(UPI) — The Supreme Court on Monday ruled that North Carolina lawmakers considered race too much when drawing up two congressional districts to increase Republican advantage.

The justices ruled Republicans in North Carolina’s state legislature and governor’s office in 2011 attempted to place too many African Americans in the 1st and 12th Districts to weaken African-American voting strength elsewhere in the state.

The justices ruled unanimously to reject the 1st District while they rejected the 12th District 5-3. Following the 2010 census, the Republican lawmakers in North Carolina increased the 1st District’s black, voting-age population from 48.6 percent to 52.7 percent, while the number of black voters in the 12th District increased from 43.8 percent to 50.7 percent.

The court rejected the argument from North Carolina lawmakers that the purpose of drawing the maps was not race discrimination but an attempt to gain a partisan advantage.

In the opinion of the court, Justice Elena Kagan wrote that the 1st District “produced boundaries amplifying divisions between blacks and whites,” while in the 12th, “race, not politics, accounted for the district’s reconfiguration.”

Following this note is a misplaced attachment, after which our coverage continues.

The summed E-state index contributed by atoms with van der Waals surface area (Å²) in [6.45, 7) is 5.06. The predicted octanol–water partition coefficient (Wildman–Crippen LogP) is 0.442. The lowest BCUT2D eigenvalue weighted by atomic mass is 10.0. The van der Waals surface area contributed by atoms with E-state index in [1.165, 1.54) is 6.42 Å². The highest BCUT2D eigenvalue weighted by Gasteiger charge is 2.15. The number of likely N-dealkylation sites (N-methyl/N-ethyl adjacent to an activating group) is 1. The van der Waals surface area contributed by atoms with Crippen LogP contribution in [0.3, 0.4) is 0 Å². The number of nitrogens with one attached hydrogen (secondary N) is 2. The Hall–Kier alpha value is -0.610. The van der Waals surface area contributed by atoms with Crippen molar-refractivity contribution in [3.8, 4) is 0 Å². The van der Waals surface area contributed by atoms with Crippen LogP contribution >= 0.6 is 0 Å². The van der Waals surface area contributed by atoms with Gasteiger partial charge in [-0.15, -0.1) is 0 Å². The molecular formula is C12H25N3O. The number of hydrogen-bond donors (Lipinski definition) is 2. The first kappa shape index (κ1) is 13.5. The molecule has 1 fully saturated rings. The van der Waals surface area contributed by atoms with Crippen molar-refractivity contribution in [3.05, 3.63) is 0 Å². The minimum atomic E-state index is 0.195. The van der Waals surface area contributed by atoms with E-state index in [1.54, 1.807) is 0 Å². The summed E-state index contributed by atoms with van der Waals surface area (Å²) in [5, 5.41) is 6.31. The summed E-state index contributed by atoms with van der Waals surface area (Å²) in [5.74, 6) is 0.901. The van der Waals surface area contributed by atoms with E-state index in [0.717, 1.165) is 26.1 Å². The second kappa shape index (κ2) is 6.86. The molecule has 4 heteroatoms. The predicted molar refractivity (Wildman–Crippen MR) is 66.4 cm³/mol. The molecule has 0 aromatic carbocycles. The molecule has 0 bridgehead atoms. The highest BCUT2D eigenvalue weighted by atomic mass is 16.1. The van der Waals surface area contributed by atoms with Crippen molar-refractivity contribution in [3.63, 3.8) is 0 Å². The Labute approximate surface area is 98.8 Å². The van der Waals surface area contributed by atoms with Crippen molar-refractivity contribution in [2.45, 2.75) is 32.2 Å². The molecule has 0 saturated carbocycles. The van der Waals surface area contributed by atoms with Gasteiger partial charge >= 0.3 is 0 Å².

African-American and Democratic critics accused Republicans of drawing districts to contain more African Americans than necessary to keep surrounding districts more white and more Republican.

“This is a watershed moment in the fight to end racial gerrymandering,” Eric Holder, the former attorney general under Barack Obama who now chairs the National Democratic Redistricting Committee, said in a statement. “Today’s ruling sends a stark message to legislatures and governors around the country: Racial gerrymandering is illegal and will be struck down in a court of law.”

Justice Samuel Alito, who wrote the dissenting opinion on the 12th District, was joined by Chief Justice John Roberts and Justice Anthony Kennedy in arguing the state officials drew up the districts to help Republicans, not to disenfranchise black voters.

Alito said those challenging the 12th District did not show race was the primary motivator in the district’s establishment, not partisanship.

“Partisan gerrymandering is always unsavory, but that is not the issue here,” Alito wrote. “So long as the legislature chose to retain the basic shape of District 12 and to increase the number of Democrats in the district, it was inevitable that the Democrats brought in would be disproportionately black.”

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